The move to retain Weingarten comes as investigations of Goldman and its role in the 2007-2009 financial crisis continue.
The news spooked already jittery investors. Goldman shares fell sharply in the final minutes of regular trading after Reuters reporting the hiring, finishing down 4.7 percent at $106.51, their lowest level since March 2009.
They slipped further in after-hours trade to $105.45.
The Senate's Permanent Subcommittee on Investigations (PSI) in April released a scathing report that criticized Goldman for "exploiting" clients by unloading subprime loan exposure onto unsuspecting clients in 2006 and 2007, and concluded that its top executives misled Congress during testimony in 2010.
[...] "This was the last thing that Goldman Sachs or any institutions in the sector needed," said Peter Kenny, managing director of Knight Capital in Jersey City, NJ. "There is zero tolerance for risk or perceived risk right now."
This was my first thought when I heard the news: Are the feds really going to let this merger go through? It sounds as though I'm not the only person who had that reaction. But then, I still don't understand how the Comcast/NBC merger went through, either:
The surprising announcement that AT&T Inc. would acquire T-Mobile USA from Deutsche Telekom AG in a $39 billion merger leaves one giant question mark: Will the U.S. government approve an acquisition that most experts thought was unthinkable until recently?
At the very least, most technology, finance and policy experts say the combination of the second and fourth largest providers of U.S wireless service by revenue will face a rocky road as the two companies seek approval from government regulators.
First, AT&T will need the FCC's approval to acquire T-Mobile's spectrum licenses.
But the deal is also certain to face a thorough investigation by the Justice Department, according to people familiar with the matter.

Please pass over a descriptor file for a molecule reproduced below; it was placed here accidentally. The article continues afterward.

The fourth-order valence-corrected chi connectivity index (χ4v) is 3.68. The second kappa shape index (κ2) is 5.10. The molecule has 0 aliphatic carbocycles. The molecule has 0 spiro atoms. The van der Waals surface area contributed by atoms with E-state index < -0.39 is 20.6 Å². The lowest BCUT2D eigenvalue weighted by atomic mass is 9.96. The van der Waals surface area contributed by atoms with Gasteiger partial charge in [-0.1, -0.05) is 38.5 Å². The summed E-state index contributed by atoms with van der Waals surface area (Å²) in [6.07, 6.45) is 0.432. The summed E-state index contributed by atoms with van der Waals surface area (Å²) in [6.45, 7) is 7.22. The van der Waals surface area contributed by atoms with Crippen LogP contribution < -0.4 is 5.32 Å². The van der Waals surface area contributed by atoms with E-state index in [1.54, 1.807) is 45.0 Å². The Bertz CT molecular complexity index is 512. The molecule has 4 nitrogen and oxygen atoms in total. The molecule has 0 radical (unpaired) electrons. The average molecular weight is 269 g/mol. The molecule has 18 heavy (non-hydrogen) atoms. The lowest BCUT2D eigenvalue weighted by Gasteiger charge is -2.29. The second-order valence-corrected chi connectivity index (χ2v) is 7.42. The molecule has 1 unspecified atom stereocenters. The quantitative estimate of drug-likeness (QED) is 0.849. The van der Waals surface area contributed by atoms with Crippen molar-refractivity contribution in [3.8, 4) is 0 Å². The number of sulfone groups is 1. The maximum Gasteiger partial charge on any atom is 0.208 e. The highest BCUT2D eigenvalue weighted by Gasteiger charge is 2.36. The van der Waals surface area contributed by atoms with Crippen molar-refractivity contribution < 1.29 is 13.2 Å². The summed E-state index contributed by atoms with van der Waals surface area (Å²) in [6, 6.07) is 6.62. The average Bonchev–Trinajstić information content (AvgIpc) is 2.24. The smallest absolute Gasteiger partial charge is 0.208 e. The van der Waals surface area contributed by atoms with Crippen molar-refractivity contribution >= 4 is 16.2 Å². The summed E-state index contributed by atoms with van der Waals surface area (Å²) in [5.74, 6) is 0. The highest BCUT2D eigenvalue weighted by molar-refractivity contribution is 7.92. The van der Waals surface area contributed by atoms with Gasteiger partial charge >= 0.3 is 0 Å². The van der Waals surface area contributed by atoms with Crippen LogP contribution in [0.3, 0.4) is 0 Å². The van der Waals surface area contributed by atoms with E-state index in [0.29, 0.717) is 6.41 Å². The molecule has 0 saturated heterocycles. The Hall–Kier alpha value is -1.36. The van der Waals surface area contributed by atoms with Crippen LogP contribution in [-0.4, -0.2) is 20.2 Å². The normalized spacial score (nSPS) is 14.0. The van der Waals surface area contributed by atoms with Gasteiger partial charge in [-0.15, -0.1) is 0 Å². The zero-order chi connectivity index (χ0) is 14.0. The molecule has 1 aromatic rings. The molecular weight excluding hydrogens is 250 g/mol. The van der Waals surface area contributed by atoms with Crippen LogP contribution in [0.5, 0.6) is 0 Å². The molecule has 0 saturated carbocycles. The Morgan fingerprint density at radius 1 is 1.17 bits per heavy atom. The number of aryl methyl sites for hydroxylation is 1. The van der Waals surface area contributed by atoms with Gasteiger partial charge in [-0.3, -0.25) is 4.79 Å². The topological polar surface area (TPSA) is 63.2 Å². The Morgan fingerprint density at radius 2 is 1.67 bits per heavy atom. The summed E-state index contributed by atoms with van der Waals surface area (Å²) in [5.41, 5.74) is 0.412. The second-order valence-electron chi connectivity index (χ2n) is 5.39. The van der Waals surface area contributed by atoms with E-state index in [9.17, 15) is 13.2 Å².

The merger is likely to be of particular concern to antitrust enforcers because the industry's two dominant companies—Verizon Wireless, a joint venture of Vodafone Group PLC and Verizon Communications Inc., and AT&T—are already so far ahead of anyone else, raising the specter of an effective duopoly in mobile telephony.
Antitrust enforcers would likely have taken a more benign view of a potential merger of Sprint Nextel Corp. and T-Mobile USA which would have created a larger third player to compete with the top two providers, those people said.
Herbert Hovenkamp, a law professor at the University of Iowa who specializes in antitrust matters, said the deal would also have a hard time meeting the new merger guidelines recently issued by the Department of Justice.
"It's a pretty highly concentrated market," he said. "The guidelines would say this is a highly questionable merger unless there is a significant provable efficiency. This will get fairly close scrutiny."
O'Donnell: It appears that this is just the same thug tactics that they've been using for months to discredit this anti-establishment movement.
Then she issued a statement declaring that Joe Biden was the chief thug behind her persecution:
"Given that the king of the Delaware political establishment just so happens to be the vice president of the most liberal presidential administration in U.S. history, it is no surprise that misuse and abuse of the FBI would not be off the table."
Sure sounds like an innocent person to me.
We're still waiting for Roger Ailes to offer her a contract at Fox. Should happen any day now.
O'Reilly was flogging the story again last night, ignoring the inconvenient realities of the matter in order to claim that Obama's Justice Department under Eric Holder is discriminating against white people. O'Reilly wrapped it up with this observation:
O'Reilly: Everybody knows that if a Klan guy was outside a polling place with a club, shouting racial remarks, he would have been prosecuted. So you can draw your own conclusions here.
Oh, really, Bill?
Because a Klan guy in Arizona that same election was seen outside a polling place not just with a club, but with a gun -- and the same voting rights section ignored it!
Warden is especially noteworthy because, just like those New Black Panthers, Roy Warden was in fact the subject of a DOJ voter-intimidation investigation -- and they indeed decided not to prosecute him based on a lack of evidence, just as in the NBPP case. Media Matters has more: